Toasts and Forms of Public Address


[The following may not be strictly true, but it well illustrates that there is always a lower depth in misfortune, and–that Western roads are often somewhat muddy.]

Some years ago, when riding along one of the almost impassable roads in the far West, I observed a dark-looking object lying in the middle of the road, and my natural curiosity impelled me to dismount and examine it. It proved to be a hat, somewhat muddy and dilapidated, but emphatically a hat. On lifting it up, to my surprise I found that it covered a head–a human head–which protruded sufficiently out of the mud to be recognizable as such. I ventured to address the evidently wide-awake head, and remarked that it seemed to be in a pretty bad sort of a fix.

“Wa’al, yes!” the lips replied; “you’re about right thar, stranger; _but then I ain’t anyway near as bad off as the horse that’s under me_!”


A conference preacher one day went into the house of a Wesleyan Reformer, and saw the portraits of three expelled ministers suspended from the walls.

“What!” said he, “have you got them hanging there?”

“Oh! yes,” was the answer; “they are there.”

“Ah! well; but one is wanted to complete the set.”

“Pray, who is that?”

“Why, the devil, to be sure.”

“Ah!” said the Reformer, “but he is not yet expelled from the Conference.”


In Cadiz, Ohio, a preacher was summoned to the hotel to make an expectant couple one. In the course of the preliminary inquiries the groom was asked if he had been married before, and admitted that he had been–three times. “And is this lady a widow,” was also asked, but he responded promptly and emphatically, “No, sir; _I never marry widows_.”


Several years ago there resided in Saratoga County a lawyer of considerable ability and reputation, but of no great culture, who had an unusually fine taste in paintings and engravings–the only evidence of refinement he ever exhibited. A clergyman of the village in which he lived, knowing his fondness for such things, introduced to him an agent of a publishing house in the city who was issuing a pictorial Bible in numbers. The specimen of the style of work exhibited to the lawyer was a very beautiful one, and he readily put down his name for a copy. But in the progress of the publication the character of the engravings rapidly deteriorated, much to the disgust of the enlightened lawyer. The picture of Joseph, very indifferently done, provoked him beyond endurance, and seizing several of the numbers he sallied forth to reproach the parson for leading him into such a bad bargain. “Look at these wretched scratches,” said he, turning the pages over, “and see how I have been imposed upon! Here is a portrait of Joseph, whom his brethren sold to the Egyptians for twenty pieces of silver; and let me tell you, parson, _if Joseph looked like that it was a mighty good sale_!”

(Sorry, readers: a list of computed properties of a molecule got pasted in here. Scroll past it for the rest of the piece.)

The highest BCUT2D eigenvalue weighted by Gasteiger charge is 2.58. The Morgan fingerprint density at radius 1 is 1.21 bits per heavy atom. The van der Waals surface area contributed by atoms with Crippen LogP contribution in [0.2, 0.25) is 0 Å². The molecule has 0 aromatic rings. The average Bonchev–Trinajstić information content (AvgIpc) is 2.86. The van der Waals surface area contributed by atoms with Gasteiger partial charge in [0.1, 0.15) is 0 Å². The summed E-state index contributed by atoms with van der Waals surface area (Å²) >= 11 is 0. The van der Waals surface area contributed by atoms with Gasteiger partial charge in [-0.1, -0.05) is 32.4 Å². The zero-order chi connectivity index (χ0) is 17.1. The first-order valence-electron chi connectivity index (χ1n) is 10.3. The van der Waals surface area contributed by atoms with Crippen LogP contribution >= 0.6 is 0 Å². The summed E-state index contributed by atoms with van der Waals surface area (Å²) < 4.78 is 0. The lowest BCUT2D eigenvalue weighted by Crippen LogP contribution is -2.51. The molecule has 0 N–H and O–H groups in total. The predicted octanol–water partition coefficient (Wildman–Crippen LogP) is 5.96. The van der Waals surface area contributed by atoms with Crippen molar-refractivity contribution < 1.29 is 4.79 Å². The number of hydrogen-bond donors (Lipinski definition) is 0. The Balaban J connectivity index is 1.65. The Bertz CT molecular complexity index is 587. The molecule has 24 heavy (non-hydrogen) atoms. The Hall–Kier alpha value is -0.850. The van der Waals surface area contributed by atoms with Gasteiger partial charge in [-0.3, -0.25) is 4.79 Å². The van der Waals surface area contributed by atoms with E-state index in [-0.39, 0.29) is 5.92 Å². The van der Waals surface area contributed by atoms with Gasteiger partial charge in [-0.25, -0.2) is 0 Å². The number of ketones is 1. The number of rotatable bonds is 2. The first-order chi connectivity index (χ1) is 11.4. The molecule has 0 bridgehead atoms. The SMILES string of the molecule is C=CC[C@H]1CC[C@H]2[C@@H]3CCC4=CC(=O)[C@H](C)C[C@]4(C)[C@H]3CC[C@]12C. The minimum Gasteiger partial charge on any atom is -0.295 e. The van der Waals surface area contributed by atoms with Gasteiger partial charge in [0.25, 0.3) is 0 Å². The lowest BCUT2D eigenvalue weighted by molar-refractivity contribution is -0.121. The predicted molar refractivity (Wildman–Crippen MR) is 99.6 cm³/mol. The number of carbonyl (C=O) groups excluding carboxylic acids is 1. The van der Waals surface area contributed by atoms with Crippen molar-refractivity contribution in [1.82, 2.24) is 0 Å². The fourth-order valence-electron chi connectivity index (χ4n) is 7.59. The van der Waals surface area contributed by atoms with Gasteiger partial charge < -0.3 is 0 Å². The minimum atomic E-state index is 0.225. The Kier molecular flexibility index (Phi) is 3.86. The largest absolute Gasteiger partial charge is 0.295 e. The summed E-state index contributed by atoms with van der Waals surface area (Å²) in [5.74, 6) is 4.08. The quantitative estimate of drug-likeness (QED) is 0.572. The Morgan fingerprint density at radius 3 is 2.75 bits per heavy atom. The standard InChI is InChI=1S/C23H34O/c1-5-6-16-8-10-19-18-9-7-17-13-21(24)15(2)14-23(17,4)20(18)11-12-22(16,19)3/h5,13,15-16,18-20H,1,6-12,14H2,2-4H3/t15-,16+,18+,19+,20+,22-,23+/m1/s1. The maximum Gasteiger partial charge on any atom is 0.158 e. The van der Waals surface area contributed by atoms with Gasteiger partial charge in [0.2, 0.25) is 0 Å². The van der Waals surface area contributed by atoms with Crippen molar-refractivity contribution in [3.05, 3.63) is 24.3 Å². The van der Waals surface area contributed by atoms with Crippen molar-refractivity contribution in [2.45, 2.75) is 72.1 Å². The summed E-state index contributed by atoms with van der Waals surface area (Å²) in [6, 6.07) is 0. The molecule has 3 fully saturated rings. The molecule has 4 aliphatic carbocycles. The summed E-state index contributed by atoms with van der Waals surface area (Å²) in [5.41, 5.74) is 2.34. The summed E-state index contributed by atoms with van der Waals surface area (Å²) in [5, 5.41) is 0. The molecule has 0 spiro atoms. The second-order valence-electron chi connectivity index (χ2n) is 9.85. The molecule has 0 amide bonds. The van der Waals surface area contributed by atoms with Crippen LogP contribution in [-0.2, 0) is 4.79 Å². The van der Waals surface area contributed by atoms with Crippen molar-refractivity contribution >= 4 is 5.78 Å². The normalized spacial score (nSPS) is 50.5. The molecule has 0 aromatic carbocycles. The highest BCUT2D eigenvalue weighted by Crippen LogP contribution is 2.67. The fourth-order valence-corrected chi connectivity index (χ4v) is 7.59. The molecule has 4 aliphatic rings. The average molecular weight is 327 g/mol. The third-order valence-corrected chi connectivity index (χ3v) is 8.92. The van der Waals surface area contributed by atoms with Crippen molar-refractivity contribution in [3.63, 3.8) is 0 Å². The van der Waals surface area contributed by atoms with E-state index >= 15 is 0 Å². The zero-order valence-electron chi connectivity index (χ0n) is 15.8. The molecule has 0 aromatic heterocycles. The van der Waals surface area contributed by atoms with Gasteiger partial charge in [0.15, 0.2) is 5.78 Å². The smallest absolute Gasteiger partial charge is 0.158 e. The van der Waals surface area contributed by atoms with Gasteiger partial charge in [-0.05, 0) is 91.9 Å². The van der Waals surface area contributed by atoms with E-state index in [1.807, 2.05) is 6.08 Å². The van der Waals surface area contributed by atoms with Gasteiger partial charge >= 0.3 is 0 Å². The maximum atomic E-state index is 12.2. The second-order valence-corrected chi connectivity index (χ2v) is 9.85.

A priest was called upon by a superstitious parishioner, who asked him to do something for her sick cow. He disclaimed knowing anything about such matters, but could not put her off. She insisted that if he would only say some words over the cow, the animal would surely recover. Worn out with importunity, he seized his book in desperation, walked around the four-legged patient several times, repeating in a sonorous voice the Latin words, which mean, “If you die, you die; and if you live, you live,” and rushed off disgusted. But the woman was delighted, and sooth to say the cow quickly recovered.

But in time the good man himself was taken sick, and grew rapidly worse. His throat was terribly swollen, and all medical aid was exhausted. The word passed around the parish that the priest must die. When Bridget heard the peril of her favorite pastor she was inspired by a mighty resolve. She hurried to the sick-room, entered against the protest of the friends who were weeping around, and with out a word to any one with her strong hands dragged his reverence’s bed to the middle of the floor, and with the exact copy of his very gestures and voice marched around the bed, repeating the sonorous and well-remembered Latin phrase, “If you die, you die; and if you live, you live.” The priest fell into a fit of uncontrollable laughter, and in his struggle for breath and self-control the gathering in his throat broke and his life was saved!

Mighty are the triumphs of medicine!


An old fellow in a neighboring town, who is original in all things, especially in excessive egotism, and who took part in the late war, was one day talking to a crowd of admiring listeners, and boasting of his many bloody exploits, when he was interrupted by the question:

“I say, old Joe, how many of the enemy did you kill during the war?”

“How many did I kill sir? _how many_ enemies did I kill? Well, I don’t know just ‘zactly _how_ many; but I know this much–I killed as many o’ them _as they did o’ me_!”